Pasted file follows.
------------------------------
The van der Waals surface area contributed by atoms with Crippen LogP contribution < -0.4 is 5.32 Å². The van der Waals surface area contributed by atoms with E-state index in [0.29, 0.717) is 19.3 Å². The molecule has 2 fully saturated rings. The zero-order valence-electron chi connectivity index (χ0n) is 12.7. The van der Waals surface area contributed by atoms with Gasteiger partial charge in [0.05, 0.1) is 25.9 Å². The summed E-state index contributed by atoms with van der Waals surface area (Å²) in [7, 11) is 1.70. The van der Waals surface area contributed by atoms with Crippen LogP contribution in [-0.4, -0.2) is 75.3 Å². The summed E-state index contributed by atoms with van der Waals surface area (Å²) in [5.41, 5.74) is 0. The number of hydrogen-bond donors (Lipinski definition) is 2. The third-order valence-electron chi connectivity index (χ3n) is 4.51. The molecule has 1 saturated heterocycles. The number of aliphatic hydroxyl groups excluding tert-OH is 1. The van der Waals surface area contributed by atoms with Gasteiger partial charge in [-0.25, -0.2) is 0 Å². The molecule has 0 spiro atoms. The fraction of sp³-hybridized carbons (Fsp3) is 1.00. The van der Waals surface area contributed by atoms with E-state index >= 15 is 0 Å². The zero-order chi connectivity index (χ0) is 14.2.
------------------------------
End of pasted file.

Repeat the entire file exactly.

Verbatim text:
The van der Waals surface area contributed by atoms with Crippen LogP contribution < -0.4 is 5.32 Å². The van der Waals surface area contributed by atoms with E-state index in [0.29, 0.717) is 19.3 Å². The molecule has 2 fully saturated rings. The zero-order valence-electron chi connectivity index (χ0n) is 12.7. The van der Waals surface area contributed by atoms with Gasteiger partial charge in [0.05, 0.1) is 25.9 Å². The summed E-state index contributed by atoms with van der Waals surface area (Å²) in [7, 11) is 1.70. The van der Waals surface area contributed by atoms with Crippen LogP contribution in [-0.4, -0.2) is 75.3 Å². The summed E-state index contributed by atoms with van der Waals surface area (Å²) in [5.41, 5.74) is 0. The number of hydrogen-bond donors (Lipinski definition) is 2. The third-order valence-electron chi connectivity index (χ3n) is 4.51. The molecule has 1 saturated heterocycles. The number of aliphatic hydroxyl groups excluding tert-OH is 1. The van der Waals surface area contributed by atoms with Gasteiger partial charge in [-0.25, -0.2) is 0 Å². The molecule has 0 spiro atoms. The fraction of sp³-hybridized carbons (Fsp3) is 1.00. The van der Waals surface area contributed by atoms with E-state index >= 15 is 0 Å². The zero-order chi connectivity index (χ0) is 14.2.